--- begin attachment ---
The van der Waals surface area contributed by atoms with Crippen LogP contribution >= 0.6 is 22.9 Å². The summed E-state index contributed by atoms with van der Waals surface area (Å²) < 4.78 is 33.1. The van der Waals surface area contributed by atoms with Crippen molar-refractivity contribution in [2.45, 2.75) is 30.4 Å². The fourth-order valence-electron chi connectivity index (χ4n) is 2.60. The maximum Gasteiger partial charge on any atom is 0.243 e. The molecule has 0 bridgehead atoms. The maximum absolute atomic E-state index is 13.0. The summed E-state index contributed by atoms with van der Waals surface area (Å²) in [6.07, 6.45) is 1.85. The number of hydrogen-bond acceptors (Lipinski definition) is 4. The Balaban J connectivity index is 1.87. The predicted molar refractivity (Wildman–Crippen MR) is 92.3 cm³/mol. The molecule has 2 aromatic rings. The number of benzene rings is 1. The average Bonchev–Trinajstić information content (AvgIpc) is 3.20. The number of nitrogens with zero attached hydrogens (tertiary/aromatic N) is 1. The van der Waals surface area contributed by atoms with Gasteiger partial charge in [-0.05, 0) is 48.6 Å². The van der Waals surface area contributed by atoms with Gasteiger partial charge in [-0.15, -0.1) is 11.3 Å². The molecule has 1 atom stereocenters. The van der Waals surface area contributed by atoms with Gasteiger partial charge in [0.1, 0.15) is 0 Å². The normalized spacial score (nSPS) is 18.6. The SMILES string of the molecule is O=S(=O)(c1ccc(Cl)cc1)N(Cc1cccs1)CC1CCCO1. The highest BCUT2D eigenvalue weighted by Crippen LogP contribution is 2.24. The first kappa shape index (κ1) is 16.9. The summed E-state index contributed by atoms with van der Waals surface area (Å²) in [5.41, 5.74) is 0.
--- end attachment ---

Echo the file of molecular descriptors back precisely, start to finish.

The van der Waals surface area contributed by atoms with Crippen LogP contribution >= 0.6 is 22.9 Å². The summed E-state index contributed by atoms with van der Waals surface area (Å²) < 4.78 is 33.1. The van der Waals surface area contributed by atoms with Crippen molar-refractivity contribution in [2.45, 2.75) is 30.4 Å². The fourth-order valence-electron chi connectivity index (χ4n) is 2.60. The maximum Gasteiger partial charge on any atom is 0.243 e. The molecule has 0 bridgehead atoms. The maximum absolute atomic E-state index is 13.0. The summed E-state index contributed by atoms with van der Waals surface area (Å²) in [6.07, 6.45) is 1.85. The number of hydrogen-bond acceptors (Lipinski definition) is 4. The Balaban J connectivity index is 1.87. The predicted molar refractivity (Wildman–Crippen MR) is 92.3 cm³/mol. The molecule has 2 aromatic rings. The number of benzene rings is 1. The average Bonchev–Trinajstić information content (AvgIpc) is 3.20. The number of nitrogens with zero attached hydrogens (tertiary/aromatic N) is 1. The van der Waals surface area contributed by atoms with Gasteiger partial charge in [-0.05, 0) is 48.6 Å². The van der Waals surface area contributed by atoms with Gasteiger partial charge in [-0.15, -0.1) is 11.3 Å². The molecule has 1 atom stereocenters. The van der Waals surface area contributed by atoms with Gasteiger partial charge in [0.1, 0.15) is 0 Å². The normalized spacial score (nSPS) is 18.6. The SMILES string of the molecule is O=S(=O)(c1ccc(Cl)cc1)N(Cc1cccs1)CC1CCCO1. The highest BCUT2D eigenvalue weighted by Crippen LogP contribution is 2.24. The first kappa shape index (κ1) is 16.9. The summed E-state index contributed by atoms with van der Waals surface area (Å²) in [5.41, 5.74) is 0.